VietNamNet Bridge – There are two types of state owned schools – the first
one is reserved for popular students with the reasonable tuitions set up by the
State, and the second one for the rich.
The VIP classes of state owned schools
In the minds of Hanoians, international schools are the best and the most luxurious choice for the rich to bring their children to. However, they have to change their mind now.
More splendidly decorated than any other classrooms, located within the campus of a state owned school, classes 1A and 1B of the Nguyen Trai Primary School in Thanh Xuan district of Hanoi are the typical examples for the so called “VIP classes of state owned schools.”
The classrooms have floorboards which had been installed before the new academic year started. All the chairs and tables for students and teachers have been replaced with brand new products. Especially, a lot of cute pictures and images have been hung on the wall of the rooms, making the classrooms colorful and friendly like the classrooms of nursery school children.
The teaching and learning facilities here are also high-grade products, which include computers, overhead projectors, multiple choice equipments, lesson plan writing software and many others. It is estimated that the total equipments are valued at over 100 million dong, while it would cost 300 million dong to build up such a classroom.
The sum of 300 million dong, according to an education expert, goes far beyond the imagination of people and is even higher than the investment capital spent by international schools.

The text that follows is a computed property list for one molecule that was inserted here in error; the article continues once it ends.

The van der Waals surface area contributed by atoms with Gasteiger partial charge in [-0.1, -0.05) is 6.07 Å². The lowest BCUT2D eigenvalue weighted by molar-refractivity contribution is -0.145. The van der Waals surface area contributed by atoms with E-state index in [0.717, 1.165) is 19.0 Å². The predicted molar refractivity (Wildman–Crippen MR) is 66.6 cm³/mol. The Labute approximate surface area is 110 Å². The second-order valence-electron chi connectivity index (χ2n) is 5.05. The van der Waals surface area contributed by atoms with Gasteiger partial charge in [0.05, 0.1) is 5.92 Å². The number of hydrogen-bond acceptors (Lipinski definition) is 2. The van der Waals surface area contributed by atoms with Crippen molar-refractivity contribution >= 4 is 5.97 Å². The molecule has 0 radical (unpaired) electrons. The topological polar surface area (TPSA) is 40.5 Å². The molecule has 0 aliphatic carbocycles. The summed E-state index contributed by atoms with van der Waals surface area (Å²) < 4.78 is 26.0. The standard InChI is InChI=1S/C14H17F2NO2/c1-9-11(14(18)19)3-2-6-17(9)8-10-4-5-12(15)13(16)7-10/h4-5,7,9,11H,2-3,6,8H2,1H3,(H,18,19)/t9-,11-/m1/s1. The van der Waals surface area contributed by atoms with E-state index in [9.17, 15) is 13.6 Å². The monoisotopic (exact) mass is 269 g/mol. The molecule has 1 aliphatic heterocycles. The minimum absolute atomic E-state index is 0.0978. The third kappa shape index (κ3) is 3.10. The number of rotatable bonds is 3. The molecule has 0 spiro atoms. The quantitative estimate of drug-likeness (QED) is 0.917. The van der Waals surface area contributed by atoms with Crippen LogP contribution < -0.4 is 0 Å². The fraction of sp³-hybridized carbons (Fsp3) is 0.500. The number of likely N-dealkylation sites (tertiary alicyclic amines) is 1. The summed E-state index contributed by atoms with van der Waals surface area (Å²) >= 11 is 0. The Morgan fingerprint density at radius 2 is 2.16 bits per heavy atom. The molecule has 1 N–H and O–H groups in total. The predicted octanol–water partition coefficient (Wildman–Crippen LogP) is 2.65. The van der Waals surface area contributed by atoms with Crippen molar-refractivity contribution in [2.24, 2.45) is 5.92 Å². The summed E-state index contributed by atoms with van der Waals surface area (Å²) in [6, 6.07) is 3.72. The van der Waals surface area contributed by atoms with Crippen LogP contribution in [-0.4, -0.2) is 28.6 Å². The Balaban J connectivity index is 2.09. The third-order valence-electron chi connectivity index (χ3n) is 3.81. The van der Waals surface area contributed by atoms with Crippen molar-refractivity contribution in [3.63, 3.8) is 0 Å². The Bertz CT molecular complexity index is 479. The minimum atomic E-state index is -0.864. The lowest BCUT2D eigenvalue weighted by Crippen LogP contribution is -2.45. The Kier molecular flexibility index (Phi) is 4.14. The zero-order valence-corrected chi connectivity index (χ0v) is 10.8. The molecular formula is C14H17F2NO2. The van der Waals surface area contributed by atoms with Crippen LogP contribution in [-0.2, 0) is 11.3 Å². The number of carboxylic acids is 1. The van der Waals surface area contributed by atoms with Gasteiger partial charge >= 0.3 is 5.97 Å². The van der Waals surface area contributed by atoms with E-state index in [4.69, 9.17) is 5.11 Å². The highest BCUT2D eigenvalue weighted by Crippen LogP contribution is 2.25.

VIP classes also exist at Le Van Tam and Hai Ba Trung schools. A parent whose daughter goes to the former school, said every student has to pay 4 million dong for the facilities of the classes, which means that the total income would be hundreds of millions of dong, if noting that there are 50 students in every class.
The VIP classes fit the rich people
A manager of the Nguyen Trai Primary School said the VIP classes have been set up after considering the demand from parents from well off families. The parents always demand best conditions for their learning environment, and they would spend big money to send their children to the best classes.
The manager also said that these interaction classes enroll students on the voluntary basis, while this is not compulsory to everyone. A parents’ committee exists in every class which would decide how to use the parents’ fund. Meanwhile, the money collected from parents does not go to the school’s pocket.
To Uyen, a parent, said that she would rather spend more money to send her child to the special class, rather than another normal class, where the material facilities are too bad to serve the teaching and learning.
According to Uyen, she has to pay over 10 million dong since the beginning of the academic year. Besides the sum of money paid when admitting into the class, parents would have to pay 3-4 million dong more a month for meals and class cleansing.
At the Nam Trung Primary School, besides the modern equipments such as air conditioners or overhead projectors, there is also a DVD player in every class, bought with the money contributed spontaneously by parents.
Despite the sky high tuitions, the demand for interaction classes has been increasing rapidly. Nguyen Trai School, for example, has set up two classes of this type instead of one, to satisfy the higher demand.